A wife and mother of a slain miner reacts as police block the gate on April 13, 2015 to a special tribunal set up in a cultural center in Akhisar before a trial over 301 miners killed last year
Akhisar (Turkey) (AFP) - Eight former managers from the mine where Turkey's worst industrial disaster occurred in May 2014 appeared in court Wednesday on murder charges, with prosecutors demanding they spend the rest of their lives in jail.
Three-hundred-and-one workers were killed in the disaster at the Soma coal mine in western Turkey that exposed horrendous safety shortcomings in the country's mining industry.
A total of 45 suspects are on trial over the tragedy but eight former managers from the Soma Komur group that ran the mine have been accused of "killing with probable criminal intent" and face sentences of thousands of years each.
The eight, who include former chief executive Can Gurkan and general manager Ramazan Dogru, were not brought to court on the first day of the trial on Monday for security reasons.
However this infuriated the relatives of the victims and the judge rapidly adjourned the trial, ruling the eight should appear on Wednesday.
The eight entered the court by the back door, protected by 250 members of the security forces, police said.
Some 3,000 members of the security forces were on duty around the courthouse to ensure order.
In his initial testimony read by a clerk, Gurkan said he could not be held responsible for the safety problems at the mine.
"I am not an engineer, a technician or a workplace safety expert. I am just an executive and as I have no technical expertise I cannot be held responsible for the accident," he said.
Prosecutors say the miners were killed after inhaling gas and toxic smoke from the fire which was caused when an abandoned pile of coal left next to an electrical transformer caught fire.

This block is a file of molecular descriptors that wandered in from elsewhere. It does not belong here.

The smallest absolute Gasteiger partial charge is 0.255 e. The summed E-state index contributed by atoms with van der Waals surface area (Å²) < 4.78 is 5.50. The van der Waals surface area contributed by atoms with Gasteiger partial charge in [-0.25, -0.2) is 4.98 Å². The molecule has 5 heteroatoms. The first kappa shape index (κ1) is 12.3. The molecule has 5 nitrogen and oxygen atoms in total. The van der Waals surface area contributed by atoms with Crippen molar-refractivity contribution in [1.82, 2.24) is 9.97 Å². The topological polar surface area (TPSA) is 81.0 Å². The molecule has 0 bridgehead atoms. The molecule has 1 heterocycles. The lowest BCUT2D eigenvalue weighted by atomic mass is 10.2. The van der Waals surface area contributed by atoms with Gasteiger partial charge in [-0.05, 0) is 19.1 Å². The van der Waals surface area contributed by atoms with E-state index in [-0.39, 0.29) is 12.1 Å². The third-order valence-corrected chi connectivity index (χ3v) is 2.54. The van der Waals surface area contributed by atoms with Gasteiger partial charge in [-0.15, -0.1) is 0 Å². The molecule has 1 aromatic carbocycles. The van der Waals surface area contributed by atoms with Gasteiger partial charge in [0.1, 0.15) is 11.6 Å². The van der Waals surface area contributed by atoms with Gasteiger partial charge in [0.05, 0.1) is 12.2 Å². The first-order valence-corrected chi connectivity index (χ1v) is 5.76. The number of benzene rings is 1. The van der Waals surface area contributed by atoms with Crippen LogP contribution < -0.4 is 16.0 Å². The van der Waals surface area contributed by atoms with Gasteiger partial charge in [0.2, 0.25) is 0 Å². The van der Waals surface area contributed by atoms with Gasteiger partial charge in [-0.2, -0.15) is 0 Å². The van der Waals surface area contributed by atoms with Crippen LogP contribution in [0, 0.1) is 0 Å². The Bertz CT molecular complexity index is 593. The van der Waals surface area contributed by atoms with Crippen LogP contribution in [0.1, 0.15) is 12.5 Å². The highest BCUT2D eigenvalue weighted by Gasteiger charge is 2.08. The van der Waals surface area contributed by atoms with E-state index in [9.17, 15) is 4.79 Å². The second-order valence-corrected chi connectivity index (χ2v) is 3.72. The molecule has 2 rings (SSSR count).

Prosecutors in their indictment asked for 25 year sentences for each of the eight, multiplied 301 times for every victim.
This would result in a total sentence for each of 7,525 years in prison.
They also face three-year sentences for each of the more than 160 wounded. The terms of the indictment were confirmed at Wednesday's hearing.
Disputing the conclusions of prosecutors over how the fire started, Gurkan said: "To date, I still have no idea why this accident happened.
- 'May they burn' -
"As far as I know the likelihood of a fire was next to none. I believe it is sabotage."
Gurkan defended his widely-pilloried conduct in the aftermath of the disaster, saying he did not go to the site because of the risk from "provocateurs".
General manager Ramazan Dogru said the accident could not have been prevented but expressed deep remorse over the deaths of the miners.
"Such accidents can happen in places that you cannot properly see and have no control over," he said.
"I knew each miner who died. I am terribly sorry. I wish it was me who died instead."
Shift leader Yasin Kurnaz, who also faces murder charges, said safety risks such as a fire and a roof cave-in had been ignored in the days leading up to the accident.
He revealed there were no so-called "life rooms" for the miners to hide in if there was an emergency.
The other 37 suspects also face hefty sentences on charges of homicide by negligence.
The trial is being heard around 50 kilometres (30 miles) from Soma in western Turkey by a court in the town of Akhisar specially created in a cultural centre to cope with the scale of the process.
Relatives of the victims burst into tears in the courtroom as they came face-to-face for the first time with the accused.
"My daughter was just three days old when her father died!" shouted one widow. "May Allah burn these sinners in hell for eternity," yelled another.
Two relatives fainted during the hearing, while the authorities prohibited taking water into the court for security reasons.
The government is keeping a wary eye on the trial ahead of June 7 legislative elections after having been widely criticised for its conduct following the disaster.
President Recep Tayyip Erdogan had notoriously appeared to play down the tragedy, saying accidents are in the nature of the business" and comparing it to accidents in industrial revolution-era Britain.